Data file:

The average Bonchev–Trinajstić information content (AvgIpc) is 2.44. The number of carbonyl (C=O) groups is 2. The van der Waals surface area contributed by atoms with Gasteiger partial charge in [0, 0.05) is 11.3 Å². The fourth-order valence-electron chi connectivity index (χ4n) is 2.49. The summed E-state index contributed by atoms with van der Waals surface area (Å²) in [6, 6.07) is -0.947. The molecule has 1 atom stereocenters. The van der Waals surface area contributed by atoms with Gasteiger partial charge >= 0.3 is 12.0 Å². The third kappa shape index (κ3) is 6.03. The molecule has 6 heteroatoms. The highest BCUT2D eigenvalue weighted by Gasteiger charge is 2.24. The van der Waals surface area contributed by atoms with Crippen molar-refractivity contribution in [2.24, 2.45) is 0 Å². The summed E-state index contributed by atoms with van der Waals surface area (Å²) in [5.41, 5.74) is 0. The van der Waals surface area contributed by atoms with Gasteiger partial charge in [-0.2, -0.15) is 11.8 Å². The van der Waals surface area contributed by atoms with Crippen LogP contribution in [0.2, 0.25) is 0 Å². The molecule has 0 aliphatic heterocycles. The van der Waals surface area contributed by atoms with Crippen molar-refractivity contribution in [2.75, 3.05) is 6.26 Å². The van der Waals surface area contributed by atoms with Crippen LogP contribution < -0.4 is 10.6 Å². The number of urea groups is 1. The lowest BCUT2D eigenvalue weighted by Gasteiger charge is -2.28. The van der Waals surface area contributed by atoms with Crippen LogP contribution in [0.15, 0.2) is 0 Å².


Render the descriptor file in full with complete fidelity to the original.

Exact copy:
The average Bonchev–Trinajstić information content (AvgIpc) is 2.44. The number of carbonyl (C=O) groups is 2. The van der Waals surface area contributed by atoms with Gasteiger partial charge in [0, 0.05) is 11.3 Å². The fourth-order valence-electron chi connectivity index (χ4n) is 2.49. The summed E-state index contributed by atoms with van der Waals surface area (Å²) in [6, 6.07) is -0.947. The molecule has 1 atom stereocenters. The van der Waals surface area contributed by atoms with Gasteiger partial charge >= 0.3 is 12.0 Å². The third kappa shape index (κ3) is 6.03. The molecule has 6 heteroatoms. The highest BCUT2D eigenvalue weighted by Gasteiger charge is 2.24. The van der Waals surface area contributed by atoms with Crippen molar-refractivity contribution in [2.24, 2.45) is 0 Å². The summed E-state index contributed by atoms with van der Waals surface area (Å²) in [5.41, 5.74) is 0. The van der Waals surface area contributed by atoms with Gasteiger partial charge in [-0.2, -0.15) is 11.8 Å². The van der Waals surface area contributed by atoms with Crippen LogP contribution in [0.2, 0.25) is 0 Å². The molecule has 0 aliphatic heterocycles. The van der Waals surface area contributed by atoms with Crippen molar-refractivity contribution in [2.75, 3.05) is 6.26 Å². The van der Waals surface area contributed by atoms with Crippen LogP contribution < -0.4 is 10.6 Å². The number of urea groups is 1. The lowest BCUT2D eigenvalue weighted by Gasteiger charge is -2.28. The van der Waals surface area contributed by atoms with Crippen LogP contribution in [0.15, 0.2) is 0 Å².